The Department of Justice is considering stricter rules so they know where people arriving into the country are self-isolating.
Figures for a six-day period between the end of April and start of May show almost 700 Dublin Airport passengers didn’t leave their details with officials.
A third of follow-up calls to people who’d recently arrived here also went unanswered.
Currently, passengers are asked to fill out a form once they’ve landed but it’s not mandatory.
Aviation analyst Alex Macheras says most countries have stricter rules than we do..”It could be mandatory quarantine like Australia where they take people from the aircraft into quarantine hotels, or it could be a lighter quarantine which is still kind of enforced like Greece where every arrival has to go home and then they are checked up on that they are, in fact at home. We know that when you put too much in the passengers hands, well there are people that will simply flout the rules and then we have no clue where they are and then it makes the system less effective.”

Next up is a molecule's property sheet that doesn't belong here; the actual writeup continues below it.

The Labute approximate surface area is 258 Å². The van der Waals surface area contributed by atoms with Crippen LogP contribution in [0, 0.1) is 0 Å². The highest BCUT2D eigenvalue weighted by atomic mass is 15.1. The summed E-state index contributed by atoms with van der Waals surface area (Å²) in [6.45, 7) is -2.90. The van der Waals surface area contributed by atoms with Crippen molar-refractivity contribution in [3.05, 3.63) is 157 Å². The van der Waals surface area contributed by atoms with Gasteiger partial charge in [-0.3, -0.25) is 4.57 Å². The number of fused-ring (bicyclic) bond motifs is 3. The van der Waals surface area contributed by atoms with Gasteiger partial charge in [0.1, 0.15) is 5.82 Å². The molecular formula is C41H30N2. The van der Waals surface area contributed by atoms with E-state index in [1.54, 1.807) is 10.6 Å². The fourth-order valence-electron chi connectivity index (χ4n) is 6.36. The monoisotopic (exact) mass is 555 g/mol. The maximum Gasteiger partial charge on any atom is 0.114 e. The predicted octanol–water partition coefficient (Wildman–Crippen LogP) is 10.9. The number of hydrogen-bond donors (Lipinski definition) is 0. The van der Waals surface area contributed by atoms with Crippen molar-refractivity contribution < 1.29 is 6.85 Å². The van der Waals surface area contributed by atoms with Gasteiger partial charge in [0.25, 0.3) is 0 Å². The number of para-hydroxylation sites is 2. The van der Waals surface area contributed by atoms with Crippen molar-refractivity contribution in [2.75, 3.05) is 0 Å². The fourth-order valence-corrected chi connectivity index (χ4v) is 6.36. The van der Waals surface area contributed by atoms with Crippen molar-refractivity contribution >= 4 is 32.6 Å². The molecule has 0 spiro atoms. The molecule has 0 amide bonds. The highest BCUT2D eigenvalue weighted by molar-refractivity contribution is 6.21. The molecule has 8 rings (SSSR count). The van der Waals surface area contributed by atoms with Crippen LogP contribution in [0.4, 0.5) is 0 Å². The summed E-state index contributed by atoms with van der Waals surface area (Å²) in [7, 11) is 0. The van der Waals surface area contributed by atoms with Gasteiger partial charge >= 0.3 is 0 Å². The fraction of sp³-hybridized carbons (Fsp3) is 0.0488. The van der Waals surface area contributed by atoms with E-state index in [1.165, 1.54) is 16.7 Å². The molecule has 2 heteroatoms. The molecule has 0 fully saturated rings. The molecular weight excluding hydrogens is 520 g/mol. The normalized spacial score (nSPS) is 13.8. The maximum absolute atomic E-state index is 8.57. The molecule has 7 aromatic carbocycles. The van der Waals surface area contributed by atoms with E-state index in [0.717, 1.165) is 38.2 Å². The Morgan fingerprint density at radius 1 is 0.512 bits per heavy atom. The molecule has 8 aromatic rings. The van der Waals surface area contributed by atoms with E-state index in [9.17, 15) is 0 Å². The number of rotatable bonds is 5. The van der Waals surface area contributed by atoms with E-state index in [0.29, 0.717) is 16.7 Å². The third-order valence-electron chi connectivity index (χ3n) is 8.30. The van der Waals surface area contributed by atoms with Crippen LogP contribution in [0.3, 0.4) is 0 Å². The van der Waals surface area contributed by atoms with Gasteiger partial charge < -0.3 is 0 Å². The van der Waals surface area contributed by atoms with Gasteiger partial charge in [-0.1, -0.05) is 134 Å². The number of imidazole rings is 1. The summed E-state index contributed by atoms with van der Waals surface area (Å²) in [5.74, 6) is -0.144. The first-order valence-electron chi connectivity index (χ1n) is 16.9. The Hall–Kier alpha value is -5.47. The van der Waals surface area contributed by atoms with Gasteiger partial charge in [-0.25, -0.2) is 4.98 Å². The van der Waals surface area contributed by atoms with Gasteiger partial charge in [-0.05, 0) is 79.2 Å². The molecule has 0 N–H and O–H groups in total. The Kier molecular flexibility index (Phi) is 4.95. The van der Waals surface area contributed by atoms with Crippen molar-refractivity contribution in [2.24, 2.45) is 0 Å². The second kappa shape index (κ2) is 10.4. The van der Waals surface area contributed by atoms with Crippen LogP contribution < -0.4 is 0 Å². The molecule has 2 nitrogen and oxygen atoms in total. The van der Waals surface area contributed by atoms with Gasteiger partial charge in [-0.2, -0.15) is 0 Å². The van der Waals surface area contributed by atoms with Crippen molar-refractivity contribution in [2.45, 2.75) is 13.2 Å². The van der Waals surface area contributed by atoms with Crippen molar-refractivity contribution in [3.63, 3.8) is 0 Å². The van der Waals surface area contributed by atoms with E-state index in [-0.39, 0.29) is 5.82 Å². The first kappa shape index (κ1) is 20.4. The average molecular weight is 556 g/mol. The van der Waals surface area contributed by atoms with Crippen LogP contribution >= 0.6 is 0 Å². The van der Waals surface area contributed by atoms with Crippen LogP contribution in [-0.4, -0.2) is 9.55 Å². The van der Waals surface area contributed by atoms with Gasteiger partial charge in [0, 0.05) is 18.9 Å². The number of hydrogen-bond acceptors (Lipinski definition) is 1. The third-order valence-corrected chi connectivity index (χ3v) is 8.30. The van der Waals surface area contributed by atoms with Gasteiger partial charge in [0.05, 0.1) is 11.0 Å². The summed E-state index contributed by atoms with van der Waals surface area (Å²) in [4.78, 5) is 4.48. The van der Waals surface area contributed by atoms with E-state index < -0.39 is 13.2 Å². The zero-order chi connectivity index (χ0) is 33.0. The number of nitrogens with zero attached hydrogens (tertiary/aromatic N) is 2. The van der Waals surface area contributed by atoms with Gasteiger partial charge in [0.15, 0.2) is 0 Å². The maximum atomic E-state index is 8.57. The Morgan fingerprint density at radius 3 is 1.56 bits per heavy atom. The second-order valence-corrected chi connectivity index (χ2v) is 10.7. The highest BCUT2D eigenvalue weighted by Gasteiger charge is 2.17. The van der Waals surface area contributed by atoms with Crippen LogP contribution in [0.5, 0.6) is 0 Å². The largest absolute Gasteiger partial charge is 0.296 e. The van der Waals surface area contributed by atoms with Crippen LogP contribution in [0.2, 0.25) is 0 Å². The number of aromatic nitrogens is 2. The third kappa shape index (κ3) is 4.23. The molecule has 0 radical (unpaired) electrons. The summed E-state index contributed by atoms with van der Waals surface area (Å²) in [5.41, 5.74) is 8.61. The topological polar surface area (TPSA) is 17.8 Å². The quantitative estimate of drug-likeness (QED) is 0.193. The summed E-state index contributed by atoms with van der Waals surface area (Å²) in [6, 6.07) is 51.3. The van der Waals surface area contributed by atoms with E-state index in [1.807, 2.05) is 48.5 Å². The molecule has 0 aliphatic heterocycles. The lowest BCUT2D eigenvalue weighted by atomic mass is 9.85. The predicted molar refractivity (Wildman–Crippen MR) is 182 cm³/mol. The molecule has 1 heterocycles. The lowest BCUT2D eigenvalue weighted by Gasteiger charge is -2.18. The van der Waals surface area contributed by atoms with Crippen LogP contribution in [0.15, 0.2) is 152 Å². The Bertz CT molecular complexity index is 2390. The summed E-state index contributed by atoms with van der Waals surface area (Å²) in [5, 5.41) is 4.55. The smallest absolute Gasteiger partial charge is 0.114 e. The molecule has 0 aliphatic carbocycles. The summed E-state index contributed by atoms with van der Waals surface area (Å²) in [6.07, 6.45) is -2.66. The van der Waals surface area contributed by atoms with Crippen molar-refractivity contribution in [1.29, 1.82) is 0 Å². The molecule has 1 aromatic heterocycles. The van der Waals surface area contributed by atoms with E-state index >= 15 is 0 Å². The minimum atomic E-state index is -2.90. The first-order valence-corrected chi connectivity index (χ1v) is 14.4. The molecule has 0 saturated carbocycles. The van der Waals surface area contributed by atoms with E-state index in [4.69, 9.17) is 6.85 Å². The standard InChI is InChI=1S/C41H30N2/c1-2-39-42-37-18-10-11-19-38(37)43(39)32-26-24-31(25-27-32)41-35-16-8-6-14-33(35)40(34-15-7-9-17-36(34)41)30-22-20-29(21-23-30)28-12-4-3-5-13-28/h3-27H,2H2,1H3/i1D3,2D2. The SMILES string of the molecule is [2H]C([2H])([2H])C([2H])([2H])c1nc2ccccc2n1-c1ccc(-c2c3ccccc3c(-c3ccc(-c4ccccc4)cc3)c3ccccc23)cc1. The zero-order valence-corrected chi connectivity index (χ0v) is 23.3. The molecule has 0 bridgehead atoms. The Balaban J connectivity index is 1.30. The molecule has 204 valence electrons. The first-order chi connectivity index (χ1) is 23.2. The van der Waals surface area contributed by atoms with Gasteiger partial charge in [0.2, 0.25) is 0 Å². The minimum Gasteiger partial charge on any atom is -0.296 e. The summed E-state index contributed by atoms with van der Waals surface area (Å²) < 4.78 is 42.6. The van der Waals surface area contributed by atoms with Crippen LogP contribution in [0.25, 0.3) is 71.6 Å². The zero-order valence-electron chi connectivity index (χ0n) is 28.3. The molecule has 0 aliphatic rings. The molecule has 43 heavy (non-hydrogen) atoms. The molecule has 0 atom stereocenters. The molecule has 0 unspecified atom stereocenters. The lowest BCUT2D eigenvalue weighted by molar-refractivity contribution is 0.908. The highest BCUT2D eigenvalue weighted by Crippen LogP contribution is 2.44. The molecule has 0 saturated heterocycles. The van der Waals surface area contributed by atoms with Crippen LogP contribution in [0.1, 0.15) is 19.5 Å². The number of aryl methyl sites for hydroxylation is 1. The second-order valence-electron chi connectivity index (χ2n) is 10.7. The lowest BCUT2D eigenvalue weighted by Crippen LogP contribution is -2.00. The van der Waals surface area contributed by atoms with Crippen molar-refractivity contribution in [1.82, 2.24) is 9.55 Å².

The small number of passengers still arriving are mostly Irish people returning home, and they’re required to self-isolate for two weeks.
Once they get here, they’re given an information leaflet and a form to fill out with their contact details and where they’ll be self-isolating.
But new figures show that between April 28th and May 3rd, 66 per cent of the almost 2 thousand passengers arriving completed the form.
The department says follow-up calls are made a number of days after people arrive. Between April 28th and May 1st, 637 calls were made and two thirds of people picked up.
99% of passengers who answered confirmed they were self-isolating.